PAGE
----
The Free Lunch Is Over! The Steak And Wine Has Turned Into A Baloney Sandwhich With Water

Posted By on December 21, 2010

This pension issue will have to be addressed front and center very soon…..Virginia stopped requiring public employee pension contributions back in 1983, but the free lunch is now OVER!  It’s a snow ball going down hill, and we all know how big the snow ball is at the bottom.   Kick the can down the road, until one day the snow ball turns into an avalanche and rolls over everyone!

2011: The Year Public Pension Plans Get Whacked

By Carla Fried         

Dec 21, 2010

The traditional defined-benefit pension that is the dominant retirement plan for public-sector employees officially has a huge target on its back. And 2011 is shaping up as the year politicians begin to take serious aim at cutting promised benefits. What was a mere trickle of states and municipalities starting to address massive unfunded pension liabilities in 2010, which are now estimated to total more than $1 trillion, looks to grow to a torrent in 2011.

New Jersey Governor Chris Christie may be the most voluble agitator for pension cutbacks, but he’s got plenty of company across the country. Here’s what some other states and cities are considering:

Virginia. Governor Bob McDonnell recently proposed that Virginia’s public employees be required to chip in 5 percent of their pay to the state’s pension fund. Virginia stopped requiring public employee pension contributions in 1983.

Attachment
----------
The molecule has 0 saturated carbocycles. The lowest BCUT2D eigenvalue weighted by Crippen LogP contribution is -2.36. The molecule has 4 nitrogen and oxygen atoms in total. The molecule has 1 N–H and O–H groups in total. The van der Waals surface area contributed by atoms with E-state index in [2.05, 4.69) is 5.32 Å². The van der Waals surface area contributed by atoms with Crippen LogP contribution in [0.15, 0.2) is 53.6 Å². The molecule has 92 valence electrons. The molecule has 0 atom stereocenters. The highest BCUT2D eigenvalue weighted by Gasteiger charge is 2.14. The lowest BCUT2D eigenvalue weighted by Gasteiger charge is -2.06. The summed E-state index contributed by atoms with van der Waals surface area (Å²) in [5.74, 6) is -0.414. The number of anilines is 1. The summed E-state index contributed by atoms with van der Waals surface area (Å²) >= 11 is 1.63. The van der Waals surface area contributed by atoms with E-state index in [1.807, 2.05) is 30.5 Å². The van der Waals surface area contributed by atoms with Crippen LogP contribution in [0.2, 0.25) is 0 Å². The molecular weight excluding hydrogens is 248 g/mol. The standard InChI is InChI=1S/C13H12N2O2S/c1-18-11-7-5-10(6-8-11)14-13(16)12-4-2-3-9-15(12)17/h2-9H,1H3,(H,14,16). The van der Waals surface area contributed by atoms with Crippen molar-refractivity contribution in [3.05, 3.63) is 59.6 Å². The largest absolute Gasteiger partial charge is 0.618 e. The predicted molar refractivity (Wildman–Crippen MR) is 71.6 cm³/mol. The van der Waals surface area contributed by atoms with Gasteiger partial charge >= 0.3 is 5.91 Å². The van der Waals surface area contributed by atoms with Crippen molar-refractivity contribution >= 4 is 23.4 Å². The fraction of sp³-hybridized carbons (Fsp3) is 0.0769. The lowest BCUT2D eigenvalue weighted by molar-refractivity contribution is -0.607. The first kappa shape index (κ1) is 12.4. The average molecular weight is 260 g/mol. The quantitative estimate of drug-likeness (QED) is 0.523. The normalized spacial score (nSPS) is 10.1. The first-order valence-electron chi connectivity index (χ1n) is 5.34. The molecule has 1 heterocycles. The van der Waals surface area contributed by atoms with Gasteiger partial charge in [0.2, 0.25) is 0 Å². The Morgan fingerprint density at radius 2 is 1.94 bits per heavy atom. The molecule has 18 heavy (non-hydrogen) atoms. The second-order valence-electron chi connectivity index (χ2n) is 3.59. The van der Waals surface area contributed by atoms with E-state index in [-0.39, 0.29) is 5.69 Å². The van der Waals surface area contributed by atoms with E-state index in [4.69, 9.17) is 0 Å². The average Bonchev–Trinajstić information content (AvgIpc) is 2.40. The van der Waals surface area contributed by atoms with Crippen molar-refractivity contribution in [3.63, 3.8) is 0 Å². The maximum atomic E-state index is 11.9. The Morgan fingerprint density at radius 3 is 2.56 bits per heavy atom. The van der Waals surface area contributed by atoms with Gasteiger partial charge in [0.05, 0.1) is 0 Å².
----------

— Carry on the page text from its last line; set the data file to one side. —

Houston. Mayor Annise Parker has started the “conversation” by deeming the city’s three major pension plans covering Houston’s police, firefighters, and municipal employees unsustainable. “There’s a difference between a fair pension and a gold-plated pension, and the citizens of Houston have to know that we can find a fair balance in there,” Mayor Parker told the Houston Chronicle.

Maryland. A proposal released yesterday by a state pension commission would increase the years of service for workers to qualify for Maryland public retirement benefits. Employees would need 15 years on the job (up from the current 5) to qualify for retiree health benefits, and the vesting period for the state’s pension plan would increase from its current five years to 10 years. The commission also wants to shift half of teacher pension costs from the state to local counties.

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